The need for transparency and standardization in ESG is apparent, but a proliferation of frameworks means businesses have a big decision before them.
By Su Rim, Senior Manager, Assurance
A growing number of companies are reporting on their environmental, social and governance (ESG) performance data every year, as climate change efforts, social justice initiatives and corporate sustainability goals become increasingly important to consumers, investors and employees. In 2019, 90% of companies in the S&P 500 published some form of sustainability report, up from about 20% in 2011, according to a 2020 report.1 However, with fewer resources at their disposal, only about one-third of small- and mid-sized enterprises (SMEs) are currently reporting ESG data, surveys show. As the demand for ESG information continues to rise and the value of a strong ESG proposition becomes increasingly clear, it’s time for SMEs to start exploring how to implement and report on key ESG initiatives.
When it comes to developing a comprehensive ESG report, there are a wide variety of topics and metrics that may be disclosed, which can seem overwhelming. The key is to understand and assess what is important to your stakeholders and the company’s long-term objectives. According to one survey, the top three ESG topics reported by SME are: human capital management, environmental impact and risk management, and health and safety.2
- Human capital management: The most common disclosure, human capital management includes information on diversity and inclusion, minority-focused affinity groups, training and benefits, and overall employee wellness and engagement.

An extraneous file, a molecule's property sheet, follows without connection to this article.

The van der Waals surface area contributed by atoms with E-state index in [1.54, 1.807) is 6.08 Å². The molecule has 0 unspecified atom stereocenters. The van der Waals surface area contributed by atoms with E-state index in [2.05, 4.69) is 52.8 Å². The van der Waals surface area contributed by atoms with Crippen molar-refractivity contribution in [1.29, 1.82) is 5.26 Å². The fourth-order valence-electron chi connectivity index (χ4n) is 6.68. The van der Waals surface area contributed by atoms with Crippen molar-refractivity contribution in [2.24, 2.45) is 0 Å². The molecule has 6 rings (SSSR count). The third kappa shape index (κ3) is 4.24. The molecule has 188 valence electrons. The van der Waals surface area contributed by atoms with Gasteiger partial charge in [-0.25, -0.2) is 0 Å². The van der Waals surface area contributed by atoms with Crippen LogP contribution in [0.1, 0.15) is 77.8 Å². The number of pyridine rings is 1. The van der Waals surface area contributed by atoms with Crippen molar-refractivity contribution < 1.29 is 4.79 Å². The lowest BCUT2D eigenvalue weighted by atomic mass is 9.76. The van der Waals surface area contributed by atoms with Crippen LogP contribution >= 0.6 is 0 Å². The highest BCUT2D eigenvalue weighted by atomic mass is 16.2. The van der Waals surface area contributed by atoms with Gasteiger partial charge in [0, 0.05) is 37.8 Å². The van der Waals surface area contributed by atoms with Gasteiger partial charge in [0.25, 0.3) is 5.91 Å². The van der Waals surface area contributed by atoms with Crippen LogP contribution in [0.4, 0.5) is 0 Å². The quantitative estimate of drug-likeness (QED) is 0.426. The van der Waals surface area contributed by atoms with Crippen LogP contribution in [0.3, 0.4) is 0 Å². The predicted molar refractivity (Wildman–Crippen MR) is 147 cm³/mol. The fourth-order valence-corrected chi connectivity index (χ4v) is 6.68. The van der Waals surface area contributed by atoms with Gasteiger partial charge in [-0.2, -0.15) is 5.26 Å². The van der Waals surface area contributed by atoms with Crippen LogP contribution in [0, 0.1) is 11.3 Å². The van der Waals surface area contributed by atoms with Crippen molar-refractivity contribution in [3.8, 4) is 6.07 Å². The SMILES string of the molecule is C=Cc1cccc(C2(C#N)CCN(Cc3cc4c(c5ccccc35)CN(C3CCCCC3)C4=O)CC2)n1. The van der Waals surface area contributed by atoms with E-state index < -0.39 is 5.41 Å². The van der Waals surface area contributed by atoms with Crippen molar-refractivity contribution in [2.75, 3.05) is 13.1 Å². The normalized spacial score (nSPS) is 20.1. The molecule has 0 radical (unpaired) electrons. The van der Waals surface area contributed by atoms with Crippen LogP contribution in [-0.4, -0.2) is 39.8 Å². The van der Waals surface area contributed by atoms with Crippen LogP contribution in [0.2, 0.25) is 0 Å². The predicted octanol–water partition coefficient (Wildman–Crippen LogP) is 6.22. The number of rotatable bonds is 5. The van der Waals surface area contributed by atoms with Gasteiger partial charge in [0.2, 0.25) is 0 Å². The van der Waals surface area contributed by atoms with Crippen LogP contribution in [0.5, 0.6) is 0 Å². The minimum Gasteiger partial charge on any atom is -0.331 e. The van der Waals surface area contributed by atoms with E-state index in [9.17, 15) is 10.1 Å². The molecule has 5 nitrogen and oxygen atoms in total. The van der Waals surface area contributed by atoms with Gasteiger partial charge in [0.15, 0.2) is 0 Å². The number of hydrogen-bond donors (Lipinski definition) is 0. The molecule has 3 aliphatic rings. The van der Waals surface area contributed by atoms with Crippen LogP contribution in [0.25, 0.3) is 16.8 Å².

- Environmental impact and risk management: The second most-commonly included disclosure, with information on the company’s environmental practices and goals, such as emission reduction, renewable energy use, and sustainable sourcing and operating impact.
- Health and safety: Includes disclosure on workplace injury prevention, emergency preparedness and safety trainings.
Currently, there is no regulated set of reporting standards or standardized reporting framework that companies are required to use. As such, companies have the freedom to disclose as much or as little as they see fit, a factor which depends highly on how developed the company’s ESG reporting is. ESG disclosures range from a single paragraph on the company’s website to multiple website pages or a stand-alone ESG report.
There are several available reporting frameworks and industry-specific guidelines that companies can reference when developing disclosures. The most commonly used ones are Global Reporting Initiative (GRI), Sustainability Accounting Standards Board (SASB) and Task Force on Climate- Related Financial Disclosures (TCFD). Again, there is some flexibility here: Companies may align their reporting with one of these standards or combine elements from different sets of standards.
The key takeaway is that ESG reporting is not one-size fits all. While so many reporting options can be daunting for SMEs, companies should not wait for the regulatory dust to settle to begin identifying and communicating their ESG strategy to stakeholders. By reporting on the ESG initiatives that are aligned with the most important areas of your business, you send a signal to customers, employees, investors and the broader market that the company is positioned not only to mitigate risks but to seize opportunities that will ultimately drive long-term value, financially and otherwise.
Whether you’re looking for ways to implement ESG reporting efforts or to incorporate ESG practices into your company policies and culture, BPM can help. Get in touch with us today to make industry-leading ESG performance part of your plan for success.
1.Source: 2020 S&P 500 Flash Report (ga-institute.com)
2.Source: A Survey of Sustainability Disclosures by Small- and Mid-Cap Companies | White & Case LLP (whitecase.com)
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